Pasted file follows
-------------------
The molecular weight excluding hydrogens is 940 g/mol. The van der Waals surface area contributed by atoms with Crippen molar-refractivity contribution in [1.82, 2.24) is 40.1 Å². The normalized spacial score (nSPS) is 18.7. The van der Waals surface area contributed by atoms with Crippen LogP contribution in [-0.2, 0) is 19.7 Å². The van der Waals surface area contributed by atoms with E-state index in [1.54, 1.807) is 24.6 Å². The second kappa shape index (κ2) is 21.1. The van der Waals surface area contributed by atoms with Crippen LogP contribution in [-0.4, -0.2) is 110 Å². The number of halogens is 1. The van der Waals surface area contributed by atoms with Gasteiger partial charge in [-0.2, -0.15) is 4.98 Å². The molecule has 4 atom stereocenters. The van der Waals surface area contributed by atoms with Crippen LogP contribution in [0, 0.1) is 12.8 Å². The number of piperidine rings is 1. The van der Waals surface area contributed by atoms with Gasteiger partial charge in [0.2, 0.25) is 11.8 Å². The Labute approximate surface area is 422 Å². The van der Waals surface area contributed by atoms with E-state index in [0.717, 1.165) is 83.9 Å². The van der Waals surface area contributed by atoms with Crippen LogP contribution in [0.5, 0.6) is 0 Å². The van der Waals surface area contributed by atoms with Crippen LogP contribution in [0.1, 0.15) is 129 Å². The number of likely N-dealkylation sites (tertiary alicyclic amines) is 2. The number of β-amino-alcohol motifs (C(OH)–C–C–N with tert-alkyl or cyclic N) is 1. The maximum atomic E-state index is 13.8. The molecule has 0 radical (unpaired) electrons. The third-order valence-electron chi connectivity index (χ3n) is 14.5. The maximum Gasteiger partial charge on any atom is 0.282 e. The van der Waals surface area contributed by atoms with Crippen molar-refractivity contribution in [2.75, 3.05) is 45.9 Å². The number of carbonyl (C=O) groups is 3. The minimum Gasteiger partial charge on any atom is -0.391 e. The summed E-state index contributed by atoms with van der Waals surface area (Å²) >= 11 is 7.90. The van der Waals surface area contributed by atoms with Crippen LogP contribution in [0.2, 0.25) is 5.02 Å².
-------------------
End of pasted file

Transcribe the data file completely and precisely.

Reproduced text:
The molecular weight excluding hydrogens is 940 g/mol. The van der Waals surface area contributed by atoms with Crippen molar-refractivity contribution in [1.82, 2.24) is 40.1 Å². The normalized spacial score (nSPS) is 18.7. The van der Waals surface area contributed by atoms with Crippen LogP contribution in [-0.2, 0) is 19.7 Å². The van der Waals surface area contributed by atoms with E-state index in [1.54, 1.807) is 24.6 Å². The second kappa shape index (κ2) is 21.1. The van der Waals surface area contributed by atoms with Crippen LogP contribution in [-0.4, -0.2) is 110 Å². The number of halogens is 1. The van der Waals surface area contributed by atoms with Gasteiger partial charge in [-0.2, -0.15) is 4.98 Å². The molecule has 4 atom stereocenters. The van der Waals surface area contributed by atoms with Crippen LogP contribution in [0, 0.1) is 12.8 Å². The number of piperidine rings is 1. The van der Waals surface area contributed by atoms with Gasteiger partial charge in [0.2, 0.25) is 11.8 Å². The Labute approximate surface area is 422 Å². The van der Waals surface area contributed by atoms with E-state index in [0.717, 1.165) is 83.9 Å². The van der Waals surface area contributed by atoms with Crippen LogP contribution in [0.5, 0.6) is 0 Å². The van der Waals surface area contributed by atoms with Crippen LogP contribution in [0.1, 0.15) is 129 Å². The number of likely N-dealkylation sites (tertiary alicyclic amines) is 2. The number of β-amino-alcohol motifs (C(OH)–C–C–N with tert-alkyl or cyclic N) is 1. The maximum atomic E-state index is 13.8. The molecule has 0 radical (unpaired) electrons. The third-order valence-electron chi connectivity index (χ3n) is 14.5. The maximum Gasteiger partial charge on any atom is 0.282 e. The van der Waals surface area contributed by atoms with Crippen molar-refractivity contribution in [2.75, 3.05) is 45.9 Å². The number of carbonyl (C=O) groups is 3. The minimum Gasteiger partial charge on any atom is -0.391 e. The summed E-state index contributed by atoms with van der Waals surface area (Å²) >= 11 is 7.90. The van der Waals surface area contributed by atoms with Crippen LogP contribution in [0.2, 0.25) is 5.02 Å².